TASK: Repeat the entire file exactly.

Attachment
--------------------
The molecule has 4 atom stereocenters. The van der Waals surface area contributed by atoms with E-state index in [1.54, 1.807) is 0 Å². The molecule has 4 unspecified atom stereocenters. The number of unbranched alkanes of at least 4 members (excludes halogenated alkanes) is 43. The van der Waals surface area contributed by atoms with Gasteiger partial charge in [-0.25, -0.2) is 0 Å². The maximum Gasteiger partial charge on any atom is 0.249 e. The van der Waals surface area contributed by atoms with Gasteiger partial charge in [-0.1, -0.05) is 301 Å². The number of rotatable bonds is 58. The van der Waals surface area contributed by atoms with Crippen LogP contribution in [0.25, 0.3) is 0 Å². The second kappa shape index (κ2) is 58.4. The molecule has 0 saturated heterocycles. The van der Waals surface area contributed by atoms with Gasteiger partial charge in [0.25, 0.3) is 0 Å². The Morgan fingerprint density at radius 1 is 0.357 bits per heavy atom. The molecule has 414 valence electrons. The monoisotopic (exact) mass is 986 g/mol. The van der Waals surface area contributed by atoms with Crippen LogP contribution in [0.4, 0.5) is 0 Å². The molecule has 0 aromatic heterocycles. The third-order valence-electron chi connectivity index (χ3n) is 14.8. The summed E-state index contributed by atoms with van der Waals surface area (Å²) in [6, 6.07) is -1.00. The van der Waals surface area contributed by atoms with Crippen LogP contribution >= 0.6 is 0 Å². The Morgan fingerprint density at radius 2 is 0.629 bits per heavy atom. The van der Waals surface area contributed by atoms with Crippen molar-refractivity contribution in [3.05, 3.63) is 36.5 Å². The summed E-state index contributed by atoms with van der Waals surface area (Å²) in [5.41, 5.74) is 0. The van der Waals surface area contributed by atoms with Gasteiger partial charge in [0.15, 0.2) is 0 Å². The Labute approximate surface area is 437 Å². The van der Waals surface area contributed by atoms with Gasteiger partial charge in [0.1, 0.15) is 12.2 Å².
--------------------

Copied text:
The molecule has 4 atom stereocenters. The van der Waals surface area contributed by atoms with E-state index in [1.54, 1.807) is 0 Å². The molecule has 4 unspecified atom stereocenters. The number of unbranched alkanes of at least 4 members (excludes halogenated alkanes) is 43. The van der Waals surface area contributed by atoms with Gasteiger partial charge in [-0.25, -0.2) is 0 Å². The maximum Gasteiger partial charge on any atom is 0.249 e. The van der Waals surface area contributed by atoms with Gasteiger partial charge in [-0.1, -0.05) is 301 Å². The number of rotatable bonds is 58. The van der Waals surface area contributed by atoms with Crippen LogP contribution in [0.25, 0.3) is 0 Å². The second kappa shape index (κ2) is 58.4. The molecule has 0 saturated heterocycles. The van der Waals surface area contributed by atoms with Gasteiger partial charge in [0.25, 0.3) is 0 Å². The Morgan fingerprint density at radius 1 is 0.357 bits per heavy atom. The molecule has 414 valence electrons. The monoisotopic (exact) mass is 986 g/mol. The van der Waals surface area contributed by atoms with Crippen LogP contribution in [0.4, 0.5) is 0 Å². The molecule has 0 aromatic heterocycles. The third-order valence-electron chi connectivity index (χ3n) is 14.8. The summed E-state index contributed by atoms with van der Waals surface area (Å²) in [6, 6.07) is -1.00. The van der Waals surface area contributed by atoms with Crippen LogP contribution >= 0.6 is 0 Å². The Morgan fingerprint density at radius 2 is 0.629 bits per heavy atom. The van der Waals surface area contributed by atoms with Crippen molar-refractivity contribution in [3.05, 3.63) is 36.5 Å². The summed E-state index contributed by atoms with van der Waals surface area (Å²) in [5.41, 5.74) is 0. The van der Waals surface area contributed by atoms with Gasteiger partial charge in [0.15, 0.2) is 0 Å². The Labute approximate surface area is 437 Å². The van der Waals surface area contributed by atoms with Gasteiger partial charge in [0.1, 0.15) is 12.2 Å².